Book review by Roger Sawkins, Queensland Regional MeetingFront cover

Chocolate Wars: from Cadbury to Kraft:  200 years of sweet success and bitter rivalry by Deborah Cadbury Harper (Collins 2010 RRP$35)

Cadbury’s Milk Tray, Rowntree’s  Black Magic, Kit Kat, Dairy  Box, Aero, Smarties, Mars Bars,  Milky Way, Maltesers, Bournville Chocolate  Creams. If by now you are drooling and  desperate for a taste of some of them, this  book will at least tell you how they came  about.

Deborah Cadbury’s history of  chocolate making in her family starts  with the Quaker families of Cadbury,  Rowntree, and Fry in the eighteenth  Century. She tells of the struggles to find  a good recipe, first for drinking chocolate  and then the hard eating chocolate that  we can’t resist. In the process she also  describes the Quaker ethical principles  that guided the early chocolate makers.  The book covers the concerns for the  poor and underprivileged, worries about  the accumulation of vast wealth and how  it should be used, and the general ethics  of being in business. Founder George  Cadbury not only built his modern factory  outside Birmingham, but also Bournville  model village for the staff which now has  6,000 houses. He later gave his own house  as the main building for what is now  Woodbrooke College.

But all that came after a long and  competitive struggle to find the best  recipes for producing chocolate. The  earliest problem was the fat in the  chocolate beans, which meant they were  mixed with potato flour, treacle, sago or  even lichen (‘Iceland moss cocoa’). Some  manufacturers added brick dust, vermilion  or red lead for colouring. Needless to say,  the results were not very popular! Finding  the right process for treating the chocolate  beans was a long and difficult process and  sparked great rivalry.

It is not always a rosy picture. When  George Cadbury finally managed to  develop a ‘pure’ chocolate drink in the  1860s he raised Quaker eyebrows by  advertising it! Full-page adverts in  newspapers and posters in shops and on  the sides of the horse-drawn buses; to  some Quakers it seemed ‘slightly shabby  and unworthy’.

But worse was to come. Joseph  Rowntree in the 1870’s rented an office  near his rivals and then advertised for  staff. He interviewed applicants and even  took them to his factory so that he could  find out how they were producing their  chocolate. An early example of industrial  espionage, and from a Quaker!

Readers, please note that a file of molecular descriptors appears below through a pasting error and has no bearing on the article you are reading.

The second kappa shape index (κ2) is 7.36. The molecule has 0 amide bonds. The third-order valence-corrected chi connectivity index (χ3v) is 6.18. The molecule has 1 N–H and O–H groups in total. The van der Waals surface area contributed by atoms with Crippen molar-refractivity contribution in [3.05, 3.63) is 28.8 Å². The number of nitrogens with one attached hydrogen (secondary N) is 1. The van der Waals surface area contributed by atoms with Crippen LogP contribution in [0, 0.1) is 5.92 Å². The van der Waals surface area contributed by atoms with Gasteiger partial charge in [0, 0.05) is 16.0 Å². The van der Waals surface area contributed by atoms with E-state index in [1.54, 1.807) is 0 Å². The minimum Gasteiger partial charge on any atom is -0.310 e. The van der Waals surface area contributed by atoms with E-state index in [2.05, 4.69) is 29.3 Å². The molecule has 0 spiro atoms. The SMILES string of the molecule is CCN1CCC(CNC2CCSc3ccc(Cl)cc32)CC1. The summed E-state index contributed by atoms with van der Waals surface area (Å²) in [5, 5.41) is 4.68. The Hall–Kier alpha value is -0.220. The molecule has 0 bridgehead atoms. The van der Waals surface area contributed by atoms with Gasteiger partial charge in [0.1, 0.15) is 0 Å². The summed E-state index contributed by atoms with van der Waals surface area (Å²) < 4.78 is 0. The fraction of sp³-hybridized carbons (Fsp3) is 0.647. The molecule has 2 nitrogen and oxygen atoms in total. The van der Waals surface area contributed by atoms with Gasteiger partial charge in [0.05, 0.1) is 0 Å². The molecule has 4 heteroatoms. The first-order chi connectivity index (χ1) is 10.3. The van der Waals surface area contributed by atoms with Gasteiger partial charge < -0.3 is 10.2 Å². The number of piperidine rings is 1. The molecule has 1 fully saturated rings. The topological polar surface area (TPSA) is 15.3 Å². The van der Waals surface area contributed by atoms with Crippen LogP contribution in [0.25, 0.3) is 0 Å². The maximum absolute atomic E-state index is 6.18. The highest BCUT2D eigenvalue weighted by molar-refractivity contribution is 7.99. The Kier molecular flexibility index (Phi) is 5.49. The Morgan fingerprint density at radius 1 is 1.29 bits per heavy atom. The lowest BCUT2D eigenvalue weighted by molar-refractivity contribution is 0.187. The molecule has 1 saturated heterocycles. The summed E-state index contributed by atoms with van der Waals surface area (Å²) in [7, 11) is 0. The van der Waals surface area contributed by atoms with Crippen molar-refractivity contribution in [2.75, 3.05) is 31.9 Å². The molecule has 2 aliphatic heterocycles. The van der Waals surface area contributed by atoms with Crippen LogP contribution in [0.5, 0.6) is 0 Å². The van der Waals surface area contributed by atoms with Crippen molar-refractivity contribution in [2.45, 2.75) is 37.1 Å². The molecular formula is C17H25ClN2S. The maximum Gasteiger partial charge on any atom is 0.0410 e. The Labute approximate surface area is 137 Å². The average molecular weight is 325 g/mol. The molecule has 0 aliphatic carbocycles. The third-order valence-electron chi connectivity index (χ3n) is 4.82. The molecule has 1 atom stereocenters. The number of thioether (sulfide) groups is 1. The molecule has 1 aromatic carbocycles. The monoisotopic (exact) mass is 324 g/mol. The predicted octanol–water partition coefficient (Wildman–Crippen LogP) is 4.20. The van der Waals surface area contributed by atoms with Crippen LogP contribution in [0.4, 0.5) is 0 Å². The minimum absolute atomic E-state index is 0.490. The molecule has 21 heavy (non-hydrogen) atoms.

Another ethical issue which exercised  the minds of the Quaker chocolate  families in the early twentieth century was  slavery. They discovered that Portuguese- administered Angola, which was supplying  them with a small quantity of high  quality chocolate, was using slaves. After  difficult discussions between themselves  they decided they should continue to be  involved so that they could put pressure  on the Portuguese government. Not only  was that unsuccessful, but it got them into  further trouble. One of the daily papers  exposed their involvement and accused  them of getting wealthy on the backs of  slaves.

Again their ethical principles were  challenged, and they eventually decided to  sue the paper for defamation. They won,  but you’ll have to read the book to find out  the rather unsatisfactory outcome.

Deborah’s well-written book brings  the story up to date with the takeovers by  Schweppes and Kraft and the demise of  Quaker involvement — sad, but maybe  inevitable in our ‘free enterprise’ world.  It is probably disconcerting for many  Quakers that the word ‘wars’ appears in  the title of a book about part of our history.  And to my mind it is a rather stronger  word than the book justifies. However,  Deborah Cadbury’s detailed explanations  of Quaker history and ethics is admirable  and a great read.

One final curiosity. In the US, the book’s  subtitle is The 150-Year Rivalry Between  the World’s Greatest Chocolate Makers.  Perhaps the 50 years before non-Quaker  Hershey became involved just don’t count  over there!

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